Brett Dennen appears on this episode of Mountain Stage, recorded live at the Cultural Center Theater in Charleston, W.V. Capable of cranking out big, beautiful pop songs complete with splashy keyboards, catchy hooks and danceable beats, Dennen can strip the same songs down to just his voice and a guitar with equally captivating results.
When NPR Music started inviting musicians to perform at Bob Boilen's desk back in 2008, we never could have expected that we'd one day host The Dismemberment Plan. For one, the D.C.-area group had long since disbanded; for another, its fleshed-out and periodically funky sound wouldn't seem to lend itself to vastly stripped-down arrangements.
You might remember Jimmie "J.J." Walker from his starring role on the legendary sitcom Good Times. But there's more to him than his signature tagline. For Tell Me More's "In Your Ear" series, he talks about some of the songs that mean something to him.
Sergei Rachmaninov's Piano Concerto No. 3 — "Rach 3," as fans fondly call it — is one of the most famously difficult pieces of music there is. The sheet music goes on and on, with notes so dense the pages start to look like modern art. The piece is so challenging that some noted pianists have declined to perform it — but Yuja Wang has recorded it for her newest album.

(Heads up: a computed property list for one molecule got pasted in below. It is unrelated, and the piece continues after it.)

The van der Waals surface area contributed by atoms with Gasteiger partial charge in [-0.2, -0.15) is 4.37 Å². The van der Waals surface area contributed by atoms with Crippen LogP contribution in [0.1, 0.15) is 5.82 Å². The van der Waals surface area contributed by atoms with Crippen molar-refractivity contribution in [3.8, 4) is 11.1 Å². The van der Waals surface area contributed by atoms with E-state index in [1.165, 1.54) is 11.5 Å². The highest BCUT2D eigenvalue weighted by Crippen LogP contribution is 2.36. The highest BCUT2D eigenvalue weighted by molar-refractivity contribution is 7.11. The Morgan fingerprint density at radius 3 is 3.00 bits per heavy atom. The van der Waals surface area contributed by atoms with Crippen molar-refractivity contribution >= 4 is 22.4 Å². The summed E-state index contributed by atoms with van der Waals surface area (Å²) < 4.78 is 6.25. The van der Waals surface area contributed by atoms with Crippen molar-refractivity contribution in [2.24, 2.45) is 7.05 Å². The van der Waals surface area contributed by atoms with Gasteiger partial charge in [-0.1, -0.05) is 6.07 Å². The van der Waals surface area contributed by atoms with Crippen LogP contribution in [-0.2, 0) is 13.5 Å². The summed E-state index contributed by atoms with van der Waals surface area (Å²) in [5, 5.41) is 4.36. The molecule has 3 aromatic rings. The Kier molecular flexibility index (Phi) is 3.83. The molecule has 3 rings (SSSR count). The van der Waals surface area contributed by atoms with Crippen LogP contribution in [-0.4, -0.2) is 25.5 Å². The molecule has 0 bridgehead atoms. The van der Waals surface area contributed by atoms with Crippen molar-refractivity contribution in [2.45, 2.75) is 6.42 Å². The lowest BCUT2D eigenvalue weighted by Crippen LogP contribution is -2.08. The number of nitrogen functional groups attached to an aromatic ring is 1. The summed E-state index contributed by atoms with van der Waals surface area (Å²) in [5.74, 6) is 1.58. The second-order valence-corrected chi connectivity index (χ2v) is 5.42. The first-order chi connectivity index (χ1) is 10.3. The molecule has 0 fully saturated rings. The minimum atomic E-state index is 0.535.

Most music fans will recognize the title of Ben Allison's new album, The Stars Look Very Different Today, as a reference to the song "Space Oddity," itself a reference to the film 2001: A Space Odyssey.
Pianist Jonathan Batiste was born and raised in New Orleans as part of the Batiste jazz family dynasty there. He was playing with the family band by age 8. Eventually he took his talents to Julliard, and that's where he met the rest of Stay Human: Joe Saylor on the drums, Ibanda Ruhumbika on tuba and Eddie Barbash on alto sax.
The man who painted the Mona Lisa, and was the first to sketch out the helicopter and the submarine, also dabbled in music. So here's the question: What musical instrument did Leonardo da Vinci design?
One of the big winners in last week's New Zealand Music Awards was the singer Aaradhna. She took home three "Tuis" awards — Album Of The Year for Treble and Reverb, Best Female Solo Artist and Best Urban/Hip Hop Album. Treble and Reverb was released in the U.S. in October.